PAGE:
- Is God sincere when He says in various verses that He wants everyone to be saved? God does say so, in passages like 1 Timothy 2:3-4 and 2 Peter 3:9-10. God never lies, and any teaching that attributes insincerity to God is blasphemous. I reject the ingenious twists of hyper-Calvinists like the Rev. Dr. John Gill, A.W. Pink, or Herman Hoeksema, who distort verses that clearly say that God sincerely wants every person without exception to come to Him. No creed is so precious that it justifies attributing misleading intentions or language to the Lord.
- Does God love the world (John 3:16)? The Bible is clear that, even though God is righteously angry toward the world because of its willful sins, He also loves the world and sent His Son to save it. This is why His love is merciful -- we deserve to be condemned, but God sent His Son. Any denial of God's love for the non-elect is the heresy of "hyper-Calvinism". Christ in Matthew 5 said that the Father shows daily love even to His enemies. The idea that God only loves the elect is hogwash.
- Can God be trusted, if He has a "secret will" which is the exact opposite of what He says in the Bible He wants? It is no easy task to explain how God's actions in history harmonize with what He planned in eternity. But theories that empty out what God in the Bible says He wants are poisonous to faith. If God's stated wishes in Scripture about the lost can't be trusted, then God's stated wishes in Scripture toward believers can't be trusted either. The "secret will" theory breeds doubt. We need a better harmonization.
- Christ died for everyone in some sense (Isaiah 53:4). There is no question that the Bible clearly teaches Christ died for everyone without exception, regardless of the fact that everyone is not saved. The cross does not work unilaterally. Limited atonement is, at best, a sincere attempt to interpret the substitutionary nature of Christ's death. But it produces a confused construct of special pleading, semi-truths, and logic fallacies. John Owens' syllogisms about "double jeopardy" cannot change the plain meanings of plain verses.
- God dislikes judging sinners (Ezekiel 18:32). The fact that Ezekiel 18 deals with earthly judgments is irrelevant to the question of how God feels about it. Hyper-Calvinism teaches that it pleased God to preordain most of humanity to become sinners, walk in unbelief, and thus inherit eternal damnation. Except that God Himself said it doesn't please Him. This is why there must be an element of permission in God's decree.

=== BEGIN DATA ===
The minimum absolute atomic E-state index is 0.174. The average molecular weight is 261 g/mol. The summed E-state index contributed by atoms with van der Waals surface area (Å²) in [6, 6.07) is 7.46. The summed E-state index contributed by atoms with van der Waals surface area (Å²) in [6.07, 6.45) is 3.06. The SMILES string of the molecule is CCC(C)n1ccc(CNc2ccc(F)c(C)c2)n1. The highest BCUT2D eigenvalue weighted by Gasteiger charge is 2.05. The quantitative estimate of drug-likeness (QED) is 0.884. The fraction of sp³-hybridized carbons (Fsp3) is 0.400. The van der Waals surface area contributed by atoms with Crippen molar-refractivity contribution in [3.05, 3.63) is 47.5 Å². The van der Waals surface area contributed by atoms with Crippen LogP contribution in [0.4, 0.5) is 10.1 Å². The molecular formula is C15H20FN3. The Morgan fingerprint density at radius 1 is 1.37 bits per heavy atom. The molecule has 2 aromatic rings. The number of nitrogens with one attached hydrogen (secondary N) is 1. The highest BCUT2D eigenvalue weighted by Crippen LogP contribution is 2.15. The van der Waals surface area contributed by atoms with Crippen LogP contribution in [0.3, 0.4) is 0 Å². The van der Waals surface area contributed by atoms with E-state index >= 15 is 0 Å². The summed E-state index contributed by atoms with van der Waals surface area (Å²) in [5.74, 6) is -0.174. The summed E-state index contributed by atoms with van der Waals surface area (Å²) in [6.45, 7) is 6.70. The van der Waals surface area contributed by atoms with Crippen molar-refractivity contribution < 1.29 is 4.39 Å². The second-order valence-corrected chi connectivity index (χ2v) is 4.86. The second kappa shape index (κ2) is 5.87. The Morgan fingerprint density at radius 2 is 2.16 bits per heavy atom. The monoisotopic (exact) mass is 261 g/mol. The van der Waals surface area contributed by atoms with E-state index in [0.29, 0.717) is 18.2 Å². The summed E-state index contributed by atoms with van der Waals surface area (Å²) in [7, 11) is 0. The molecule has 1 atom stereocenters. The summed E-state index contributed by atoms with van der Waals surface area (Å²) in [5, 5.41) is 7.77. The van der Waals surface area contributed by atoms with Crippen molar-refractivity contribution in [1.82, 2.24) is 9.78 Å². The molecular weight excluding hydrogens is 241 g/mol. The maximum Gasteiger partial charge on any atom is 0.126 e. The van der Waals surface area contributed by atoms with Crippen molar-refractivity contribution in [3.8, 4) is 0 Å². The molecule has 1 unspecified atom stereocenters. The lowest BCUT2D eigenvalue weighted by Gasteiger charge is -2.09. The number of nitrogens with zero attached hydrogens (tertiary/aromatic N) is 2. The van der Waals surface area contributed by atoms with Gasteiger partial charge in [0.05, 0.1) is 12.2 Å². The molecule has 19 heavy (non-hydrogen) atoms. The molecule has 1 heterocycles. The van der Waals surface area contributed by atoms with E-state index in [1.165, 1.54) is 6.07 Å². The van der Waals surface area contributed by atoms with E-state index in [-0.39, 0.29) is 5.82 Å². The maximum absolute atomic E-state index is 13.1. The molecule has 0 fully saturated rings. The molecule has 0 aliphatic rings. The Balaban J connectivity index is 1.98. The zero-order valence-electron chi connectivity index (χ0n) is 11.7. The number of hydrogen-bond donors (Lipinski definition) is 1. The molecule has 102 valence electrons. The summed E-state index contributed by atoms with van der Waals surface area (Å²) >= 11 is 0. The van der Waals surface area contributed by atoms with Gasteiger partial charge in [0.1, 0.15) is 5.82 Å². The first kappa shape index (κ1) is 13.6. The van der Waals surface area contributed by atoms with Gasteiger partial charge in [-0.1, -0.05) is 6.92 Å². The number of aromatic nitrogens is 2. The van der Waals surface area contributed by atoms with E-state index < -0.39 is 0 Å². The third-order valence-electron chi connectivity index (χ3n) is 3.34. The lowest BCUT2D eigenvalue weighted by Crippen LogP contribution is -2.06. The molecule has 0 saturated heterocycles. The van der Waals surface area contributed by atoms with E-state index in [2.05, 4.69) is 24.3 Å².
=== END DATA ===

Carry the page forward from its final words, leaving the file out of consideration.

- Is wickedness God's fault? One of Calvinism's problems is that it usually descends into determinism (not fatalism, because God isn't Fate and we aren't just leaves in the stream). If free-will doesn't exist at all, then God caused Adam to sin, and then every sin of every person that sprouted from that one original decreed sin, is caused by God. (The existence of secondary causes is irrelevant to this knotty problem, since the secondary causes are passive). This is an unacceptable theodicy. If there's no free will, even in some limited sense, then God causes all sin. John Calvin and Martin Luther both clearly and strongly denied the existence of free-will (Luther more brutally, in his classic book, The Bondage of the Will). This denial entangled them in many logical, ethical, and theological knots.
- Is God lying, if He had Christ only die for the elect, and then has His preachers tell everyone He wants the listeners to be saved? God, being truthful, cannot lie, and being holy, cannot hand-wave sin. God by His nature requires a blood basis for offering a grace forgiveness. Otherwise, God, when he offers forgiveness to everyone, is like a grocer who advertises something which He not only doesn't have in stock, but which he intentionally did not order. This is a problem.
Any system of doctrine that implies that God is untruthful, or makes God the ultimate Cause of sin, or gives us cause to doubt the reliability of God's promises in the Bible, or portrays God as play-acting in His interactions with people, is wrong. It doesn't matter if the system affirms election. The buzzer goes off, the red flag flies, and it's time to go back to the drawing-board. Hyper-Calvinism is as bad as semi-Pelagianism.